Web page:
Central Md. women in ag looking past horizons

Staff Writer

WEST FRIENDSHIP, Md. (April 5, 2016) — ”Broaden Your Farm Horizon” was the theme of the 2016 Central Maryland Women in Agriculture Forum at the Howard County Fairgrounds.
Speakers addressed topics of agriculture advocacy, farm and food safety and farming through multiple generations.
On food safety, Deanna Baldwin of the Maryland Department of Agriculture said the federal Food Safety Modernization Act deals mainly with microbial contamination, noting that the new legislation gives MDA authority for recalls. She also explained that seafood and juice are exempted.
Dr. Nicole Fiorellino, a post-doctoral associate at the University of Maryland, discussed how she, a city girl, became an advocate for agriculture and why she is so passionate about it.
“You don’t have to be a farmer to be an advocate for agriculture,” she said, urging her audience to do the same.
“Be honest with yourself and be you,” she added. “Honesty is the best policy.”
She told the audience to seek constantly more information and research multiple sources.
“Find out who you wish to emulate, build a relationship, ask for advice and listen,” she said. “Use every opportunity for education. Learn from specialists. Share even with those who don’t share your views. Educate the public, be calm and respectful, but be enthusiastic but not too strong.”
She also told the audience to share creativity and recommend unbiased sources of information.
“And part of sharing information is making sure your source is good.”
Fiorellino also recommended working with MDA, NRCS, Farm Credit, and the University of Maryland, and others, in their advocacy.
“Get involved. Join non-ag organizations and take leadership positions. Lobby for and against bills that effect you but get the facts first. Always be honest, truthful and be yourself,” Fiorellino said.
John Frank and Michael Gebhart of the consulting firm JSR Star Services focused on farm safety.
“Always have a safety plan and emergency action plan. Emergencies happen,” Frank said.
He spoke about the greater frequency of accidents to those on the farm under fourteen years of age, and also natural disasters like tornados and blizzards, and the importance of having records available to assist responders.
Three members of the Watson family, Shirley Watson, Susan Watson Hardy and Shelby Watson Hampton talked about how their Robin Hill Farm changed over generations to stay viable.
The Watson farm has been in the family for 50 years when Russell Watson started growing tobacco to supplement his income as a waterman.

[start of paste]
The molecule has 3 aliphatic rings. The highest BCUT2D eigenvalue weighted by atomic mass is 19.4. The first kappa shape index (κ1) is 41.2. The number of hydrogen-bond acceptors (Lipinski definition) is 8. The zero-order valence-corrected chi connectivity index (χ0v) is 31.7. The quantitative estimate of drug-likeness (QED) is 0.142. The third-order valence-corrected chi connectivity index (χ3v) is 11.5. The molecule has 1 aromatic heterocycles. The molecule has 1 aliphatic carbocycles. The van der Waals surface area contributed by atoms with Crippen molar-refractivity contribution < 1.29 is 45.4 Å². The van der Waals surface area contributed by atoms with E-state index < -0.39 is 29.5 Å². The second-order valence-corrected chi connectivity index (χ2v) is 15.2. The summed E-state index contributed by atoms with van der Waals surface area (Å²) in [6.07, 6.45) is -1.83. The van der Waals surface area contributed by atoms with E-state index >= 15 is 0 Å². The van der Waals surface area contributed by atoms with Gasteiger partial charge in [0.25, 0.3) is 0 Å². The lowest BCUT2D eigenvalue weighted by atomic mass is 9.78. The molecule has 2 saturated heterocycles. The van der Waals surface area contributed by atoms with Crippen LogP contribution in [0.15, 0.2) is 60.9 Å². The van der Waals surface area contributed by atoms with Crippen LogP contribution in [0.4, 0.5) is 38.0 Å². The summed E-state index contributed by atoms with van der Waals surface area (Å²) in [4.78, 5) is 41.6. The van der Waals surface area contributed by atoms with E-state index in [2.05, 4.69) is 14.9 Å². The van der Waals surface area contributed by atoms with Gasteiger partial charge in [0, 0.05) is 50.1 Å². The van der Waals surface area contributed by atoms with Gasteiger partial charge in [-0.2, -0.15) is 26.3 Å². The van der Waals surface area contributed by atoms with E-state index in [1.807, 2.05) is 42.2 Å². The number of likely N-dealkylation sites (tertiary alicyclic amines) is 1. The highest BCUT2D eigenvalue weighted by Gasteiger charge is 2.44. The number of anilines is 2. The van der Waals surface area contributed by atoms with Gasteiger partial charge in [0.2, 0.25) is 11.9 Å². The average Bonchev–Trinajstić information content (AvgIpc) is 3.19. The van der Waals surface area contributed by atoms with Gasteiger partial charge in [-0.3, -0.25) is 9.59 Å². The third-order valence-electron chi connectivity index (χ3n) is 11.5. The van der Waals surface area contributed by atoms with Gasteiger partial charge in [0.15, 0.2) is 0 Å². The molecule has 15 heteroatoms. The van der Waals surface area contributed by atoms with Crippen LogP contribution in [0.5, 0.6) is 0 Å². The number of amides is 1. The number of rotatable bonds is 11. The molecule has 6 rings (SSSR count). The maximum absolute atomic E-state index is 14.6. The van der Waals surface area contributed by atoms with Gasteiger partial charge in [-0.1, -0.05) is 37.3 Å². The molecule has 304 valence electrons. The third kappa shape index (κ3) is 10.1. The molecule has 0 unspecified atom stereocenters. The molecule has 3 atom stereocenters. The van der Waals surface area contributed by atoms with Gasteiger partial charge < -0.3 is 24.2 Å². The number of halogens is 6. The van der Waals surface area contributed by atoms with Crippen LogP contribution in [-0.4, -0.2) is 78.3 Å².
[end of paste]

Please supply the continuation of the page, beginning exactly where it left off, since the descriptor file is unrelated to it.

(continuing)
They spoke about the challenges a large family faces when farming together and how they handled them by adapting their farming focus.
In 1960 they had 500 head of swine and the first health-approved swine herd in the United States.
After discussion among family, the next move was growing trees, starting with Christmas trees and then adding ornamental shade trees. In 1970, they became the first agri-tourism farm in Prince George’s County.
The farm and individual members have garnered various honors including 2002 Small Business of the Year in Prince George’s County, and in 2003, the farm was inducted into the Governor’s Agriculture Hall of Fame.
After the death of Russel in 2005, the family realized they needed a plan.
Shirley handed over the farm to her daughter Susan and they decided to plant a vineyard.
They brought in professionals to help them with their plans and planted vines, converting their tobacco planter to plant grape vines. They now produce five different varieties  have converted a barn to hold weddings and special events and are looking forward to opening a farm winery in fall of 2017.
Their advice in a large family operation includes having a good accountant, a good lawyer and good insurance, understanding, patience and empathy for one another.
“Everything goes through Mom,” Susan said. “She is in charge. The family needs to be respectful, communicate, understand and have a business plan. You need to decide what you want to do, why, and how you will do it, and have clear and consistent communication. Ninety-nine percent of misunderstandings are the result of miscommunication.”
The final speaker, Kellie Boles of  Loudon County Economic Development in Virginia, spoke about building a brand out of your business and customer loyalty.
“Brand is an image in the consumer’s mind,” Boles said. “It is partly shaped by customer experiences. It’s your brand. Engage your brand where no one else is, like social media, for instance,” she told the group.
“You are your brand. Give people what they expect,” she added. “Be nice,” she said, siting the result of poor customer experience.
“Your brand is about who you are.”